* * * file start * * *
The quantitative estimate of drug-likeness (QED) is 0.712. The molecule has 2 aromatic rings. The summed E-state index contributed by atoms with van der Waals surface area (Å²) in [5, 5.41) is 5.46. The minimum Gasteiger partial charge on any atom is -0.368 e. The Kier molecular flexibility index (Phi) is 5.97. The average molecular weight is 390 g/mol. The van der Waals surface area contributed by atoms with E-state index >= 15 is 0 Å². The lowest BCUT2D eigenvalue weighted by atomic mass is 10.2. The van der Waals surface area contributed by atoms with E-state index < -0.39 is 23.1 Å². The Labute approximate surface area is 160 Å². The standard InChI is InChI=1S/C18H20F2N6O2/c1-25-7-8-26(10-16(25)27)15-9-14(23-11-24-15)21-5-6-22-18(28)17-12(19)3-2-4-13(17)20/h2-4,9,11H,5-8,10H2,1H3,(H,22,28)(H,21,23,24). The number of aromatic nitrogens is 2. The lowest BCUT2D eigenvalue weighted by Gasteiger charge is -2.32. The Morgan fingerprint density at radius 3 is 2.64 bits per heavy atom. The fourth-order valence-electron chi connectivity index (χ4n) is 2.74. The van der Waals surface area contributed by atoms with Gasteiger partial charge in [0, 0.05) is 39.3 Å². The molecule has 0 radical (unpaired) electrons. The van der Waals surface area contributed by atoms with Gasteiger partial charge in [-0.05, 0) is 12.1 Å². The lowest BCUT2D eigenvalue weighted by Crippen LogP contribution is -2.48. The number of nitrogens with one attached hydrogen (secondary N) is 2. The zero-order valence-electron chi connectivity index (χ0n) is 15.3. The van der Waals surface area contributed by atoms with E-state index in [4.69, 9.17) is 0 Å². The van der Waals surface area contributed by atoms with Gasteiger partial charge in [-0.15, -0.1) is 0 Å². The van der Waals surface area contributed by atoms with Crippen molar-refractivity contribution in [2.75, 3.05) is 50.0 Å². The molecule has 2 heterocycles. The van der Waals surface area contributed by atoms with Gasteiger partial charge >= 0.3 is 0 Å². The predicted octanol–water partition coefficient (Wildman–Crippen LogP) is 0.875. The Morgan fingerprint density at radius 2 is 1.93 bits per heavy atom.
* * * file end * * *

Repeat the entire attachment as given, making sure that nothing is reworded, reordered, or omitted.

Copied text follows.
The quantitative estimate of drug-likeness (QED) is 0.712. The molecule has 2 aromatic rings. The summed E-state index contributed by atoms with van der Waals surface area (Å²) in [5, 5.41) is 5.46. The minimum Gasteiger partial charge on any atom is -0.368 e. The Kier molecular flexibility index (Phi) is 5.97. The average molecular weight is 390 g/mol. The van der Waals surface area contributed by atoms with E-state index >= 15 is 0 Å². The lowest BCUT2D eigenvalue weighted by atomic mass is 10.2. The van der Waals surface area contributed by atoms with E-state index < -0.39 is 23.1 Å². The Labute approximate surface area is 160 Å². The standard InChI is InChI=1S/C18H20F2N6O2/c1-25-7-8-26(10-16(25)27)15-9-14(23-11-24-15)21-5-6-22-18(28)17-12(19)3-2-4-13(17)20/h2-4,9,11H,5-8,10H2,1H3,(H,22,28)(H,21,23,24). The number of aromatic nitrogens is 2. The lowest BCUT2D eigenvalue weighted by Gasteiger charge is -2.32. The Morgan fingerprint density at radius 3 is 2.64 bits per heavy atom. The fourth-order valence-electron chi connectivity index (χ4n) is 2.74. The van der Waals surface area contributed by atoms with Gasteiger partial charge in [0, 0.05) is 39.3 Å². The molecule has 0 radical (unpaired) electrons. The van der Waals surface area contributed by atoms with Gasteiger partial charge in [-0.05, 0) is 12.1 Å². The lowest BCUT2D eigenvalue weighted by Crippen LogP contribution is -2.48. The number of nitrogens with one attached hydrogen (secondary N) is 2. The zero-order valence-electron chi connectivity index (χ0n) is 15.3. The van der Waals surface area contributed by atoms with E-state index in [4.69, 9.17) is 0 Å². The van der Waals surface area contributed by atoms with Gasteiger partial charge in [-0.15, -0.1) is 0 Å². The van der Waals surface area contributed by atoms with Crippen molar-refractivity contribution in [2.75, 3.05) is 50.0 Å². The molecule has 2 heterocycles. The van der Waals surface area contributed by atoms with Gasteiger partial charge >= 0.3 is 0 Å². The predicted octanol–water partition coefficient (Wildman–Crippen LogP) is 0.875. The Morgan fingerprint density at radius 2 is 1.93 bits per heavy atom.